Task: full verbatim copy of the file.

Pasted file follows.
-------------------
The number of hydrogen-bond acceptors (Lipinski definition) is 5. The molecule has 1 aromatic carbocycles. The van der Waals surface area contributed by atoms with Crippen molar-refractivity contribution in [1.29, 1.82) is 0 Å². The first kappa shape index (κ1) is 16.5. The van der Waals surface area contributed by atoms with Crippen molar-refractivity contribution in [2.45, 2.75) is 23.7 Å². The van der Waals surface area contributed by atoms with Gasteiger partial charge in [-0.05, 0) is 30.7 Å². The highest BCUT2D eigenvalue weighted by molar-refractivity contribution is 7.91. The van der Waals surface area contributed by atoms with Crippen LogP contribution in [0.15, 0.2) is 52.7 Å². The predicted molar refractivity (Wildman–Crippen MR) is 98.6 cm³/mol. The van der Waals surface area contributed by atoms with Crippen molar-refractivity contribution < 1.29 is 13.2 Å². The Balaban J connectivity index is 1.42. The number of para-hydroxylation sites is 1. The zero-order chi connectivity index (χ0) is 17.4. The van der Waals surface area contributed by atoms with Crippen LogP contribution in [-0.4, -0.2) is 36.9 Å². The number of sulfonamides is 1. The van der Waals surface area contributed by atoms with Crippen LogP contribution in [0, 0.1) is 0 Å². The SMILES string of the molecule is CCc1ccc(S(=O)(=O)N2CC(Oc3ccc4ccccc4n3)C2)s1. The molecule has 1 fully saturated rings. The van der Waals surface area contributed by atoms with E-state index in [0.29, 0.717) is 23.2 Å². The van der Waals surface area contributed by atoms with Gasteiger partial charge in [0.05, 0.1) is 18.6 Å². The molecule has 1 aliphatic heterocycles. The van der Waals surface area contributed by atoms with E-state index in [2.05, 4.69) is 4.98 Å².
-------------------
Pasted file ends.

The number of hydrogen-bond acceptors (Lipinski definition) is 5. The molecule has 1 aromatic carbocycles. The van der Waals surface area contributed by atoms with Crippen molar-refractivity contribution in [1.29, 1.82) is 0 Å². The first kappa shape index (κ1) is 16.5. The van der Waals surface area contributed by atoms with Crippen molar-refractivity contribution in [2.45, 2.75) is 23.7 Å². The van der Waals surface area contributed by atoms with Gasteiger partial charge in [-0.05, 0) is 30.7 Å². The highest BCUT2D eigenvalue weighted by molar-refractivity contribution is 7.91. The van der Waals surface area contributed by atoms with Crippen LogP contribution in [0.15, 0.2) is 52.7 Å². The predicted molar refractivity (Wildman–Crippen MR) is 98.6 cm³/mol. The van der Waals surface area contributed by atoms with Crippen molar-refractivity contribution < 1.29 is 13.2 Å². The Balaban J connectivity index is 1.42. The number of para-hydroxylation sites is 1. The zero-order chi connectivity index (χ0) is 17.4. The van der Waals surface area contributed by atoms with Crippen LogP contribution in [-0.4, -0.2) is 36.9 Å². The number of sulfonamides is 1. The van der Waals surface area contributed by atoms with Crippen LogP contribution in [0, 0.1) is 0 Å². The SMILES string of the molecule is CCc1ccc(S(=O)(=O)N2CC(Oc3ccc4ccccc4n3)C2)s1. The molecule has 1 fully saturated rings. The van der Waals surface area contributed by atoms with E-state index in [0.29, 0.717) is 23.2 Å². The van der Waals surface area contributed by atoms with Gasteiger partial charge in [0.05, 0.1) is 18.6 Å². The molecule has 1 aliphatic heterocycles. The van der Waals surface area contributed by atoms with E-state index in [2.05, 4.69) is 4.98 Å².